Printed by Permission of Punkin House Press
Photography by Alex Taylor
'Sooooo, let me get this straight,’ Sergeant
Porter said to the tiny woman folded into the corner of her sofa with a
thick wool throw. Soft tones glowed in the room: peach,
maybe salmon. Porter didn’t know from paint and fabric, but he knew ugly, and
the cane propped beside this little lady was ugly—a knobbly black excuse of
wood with a crooked question mark for a handle. In fact, the whole thing was
much too big for this little lady with the tight curly hair and the bright,
‘Your name is Bonnie, did you
say, Bonnie Peeples, spelled P-E-E-P . . .’ He winked at his partner. ‘And
you’ve lost your sheep. . .’
Published in Summer, 2012 in
The Republic of Ireland journal, The Linnet’s Wings: Green Sheep
Also available from Amazon
at Green Sheep
‘It’s beginning,’ her father said and pointed
out the window. When she stood to look, she saw the wheat
collapsing in waves, cringing from the prowl of the wind. The sky had changed
moods and smudged from sepia to brown to black. Over at Lyle Hawkley’s place, a
chimerical wind chimney jerked a mad polka. ‘Doesn’t look good,’ her father said. ‘Lyle
has the oldest barn in the county. It’s a wonder that tough old building is
still standing.’ Above them, the bones of their old
house creaked and groaned. Even down
in the cellar the air felt as if it could snap at any moment. Anne wondered if
the ceiling would cave and trap them. Then came the sound of glass shattering
upstairs, and she felt her knees turn to water. . .
Read more in the nineteenth issue, Vol.
5, no. 3, of the USA journal, The
Wilderness House Literary Review:
fat bundle in the man's hand stretched to Tommy like a gift.
He could taste the sweet and salty fat of the wiener, the sugar of the ketchup,
the juice of the relish. Even onions he wouldn't mind. He climbed down and took
the foil package from the man, taking care to thank him. His mother had always
said you should show city people that you know your manners; you don't want
them to think country people are ignorant. ‘You're welcome, sailor.’ The man sat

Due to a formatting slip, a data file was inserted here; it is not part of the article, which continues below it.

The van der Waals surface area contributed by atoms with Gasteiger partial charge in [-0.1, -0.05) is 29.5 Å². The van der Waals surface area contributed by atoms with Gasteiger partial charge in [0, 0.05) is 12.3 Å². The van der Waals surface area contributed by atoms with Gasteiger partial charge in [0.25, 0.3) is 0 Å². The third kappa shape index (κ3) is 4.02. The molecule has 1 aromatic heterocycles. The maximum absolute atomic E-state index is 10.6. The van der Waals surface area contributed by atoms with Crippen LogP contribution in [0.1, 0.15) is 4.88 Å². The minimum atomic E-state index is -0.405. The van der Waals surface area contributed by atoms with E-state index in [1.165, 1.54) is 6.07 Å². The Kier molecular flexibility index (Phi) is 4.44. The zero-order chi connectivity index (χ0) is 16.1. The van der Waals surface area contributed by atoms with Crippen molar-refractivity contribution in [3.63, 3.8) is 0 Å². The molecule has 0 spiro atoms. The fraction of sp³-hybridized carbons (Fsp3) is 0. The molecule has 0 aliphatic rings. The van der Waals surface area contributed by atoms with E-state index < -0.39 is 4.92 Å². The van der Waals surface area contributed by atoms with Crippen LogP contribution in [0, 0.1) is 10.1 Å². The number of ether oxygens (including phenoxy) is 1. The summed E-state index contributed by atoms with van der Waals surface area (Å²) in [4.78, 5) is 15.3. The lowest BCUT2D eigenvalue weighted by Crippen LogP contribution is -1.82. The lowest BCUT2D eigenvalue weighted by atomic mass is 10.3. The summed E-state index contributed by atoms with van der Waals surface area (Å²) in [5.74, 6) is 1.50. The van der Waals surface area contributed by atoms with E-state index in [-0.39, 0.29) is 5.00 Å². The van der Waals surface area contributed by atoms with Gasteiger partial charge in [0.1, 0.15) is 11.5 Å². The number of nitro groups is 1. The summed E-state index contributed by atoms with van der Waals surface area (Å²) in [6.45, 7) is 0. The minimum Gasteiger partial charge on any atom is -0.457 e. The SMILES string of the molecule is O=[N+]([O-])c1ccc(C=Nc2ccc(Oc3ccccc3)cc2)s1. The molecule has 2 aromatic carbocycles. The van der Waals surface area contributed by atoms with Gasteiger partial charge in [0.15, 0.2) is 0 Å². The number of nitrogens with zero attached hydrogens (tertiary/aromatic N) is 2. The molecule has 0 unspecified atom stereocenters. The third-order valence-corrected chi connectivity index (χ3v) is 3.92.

down and watched him eat. When
the hot dog was gone, Tommy picked the relish bits from the foil. ‘I like a hungry boy,’ said the man. ‘Would
you like more? Come, little man, I'll show you more.’ He smiled at the boy and
his teeth glistened like Chiclets. Then he put one soft shoe on a stone and
jangled the coins in his pocket. . .
Read more in the September 9, 2010
issue of The Piker Press: Caravan
Or in Vol. XVIII of the Canadian journal, Ydgrasil, May 2010: Caravan
‘. . . she
has this book club, you know? They sit around each Thursday in a circle and talk.
It’s so irritating. She always wants me to ‘contribute,’ as she puts it: ‘Your turn, Hazen, now it’s your turn.’ She
has this obsession that people have to contribute.
. . Steady, predictable, orthogonal Norma, … always at right angles to
his tangents . . .
This story is available in print from The
Evansville Review, Volume XX, 2010.
"The Turning" is also available in print in the Vol.
23, no. 1, Spring 2011 issue of THEMA Literary
Journal, under the theme, The Trip Not Taken.
A GOOD BELIEF IS HARD TO FIND
what are you working on today, Ben? Something for Blind and Faith?’
at his thin frame draped in its wrinkled denim, so unlike her hearty plumpness.
‘What is it
again, Blind Faith?’
inside the pile of denim. ‘Not Blind,
mother, Mind. Mind and Faith.’
child, Ben had come scuffling home after a hiking tour in South America last
year, towing duffel and dog. The trek for Ben and his best friend Peter
Bruckner had been, she supposed, the 2006 equivalent of the Grand Tour for her
and Claude twenty-five years ago. But she had not been seeking to 'find
herself'. She had never been lost. . .
The Piker Press said of this story: “Science and reason can
explain much, but which perceives clearly, the mind or the heart, when
something has no reason at all?”
Read the story in the
November 15, 2011 issue of the USA journal, The Piker Press: A Good
teacher did not enter the room so much as glide, all lean and languid, dressed in black, hair in the hue
and texture of bread mould. Somebody was already there, a lumpen type in gray
polyester, taking root in one of the chairs, an unimaginative pudding of a man,
a man whose idea of formal dress was a shiny suit and canvas sneakers with brown laces. He looked like a man who had settled into a simple existence
of predictable projects and humble endings. . .
The Piker Press asks: “Is it what you learn from a teacher of writing, or does the class show
you what you need to learn about yourself?”
Read the story in Issue 18, September
2010, of The Istanbul Literary Review, Turkey: Night
Dan Webb had been dead less than a month when his wife Nell came down for breakfast one
bright morning and found him sitting at the kitchen table waiting for her.
This was the real Dan,
in his finest sweater and slacks, not the wasted stranger in a hospital or the
waxed exhibit at the funeral parlor. This was courtly and contented Dan,
sitting with a straight back,
at her. . .
Read more in the March 2010 issue of the USA journal, Menda City Review: Puzzles
This story was reviewed November 30, 2011 by
The last six stories are available as a collection: Tornado and Other Seasons
Back to Top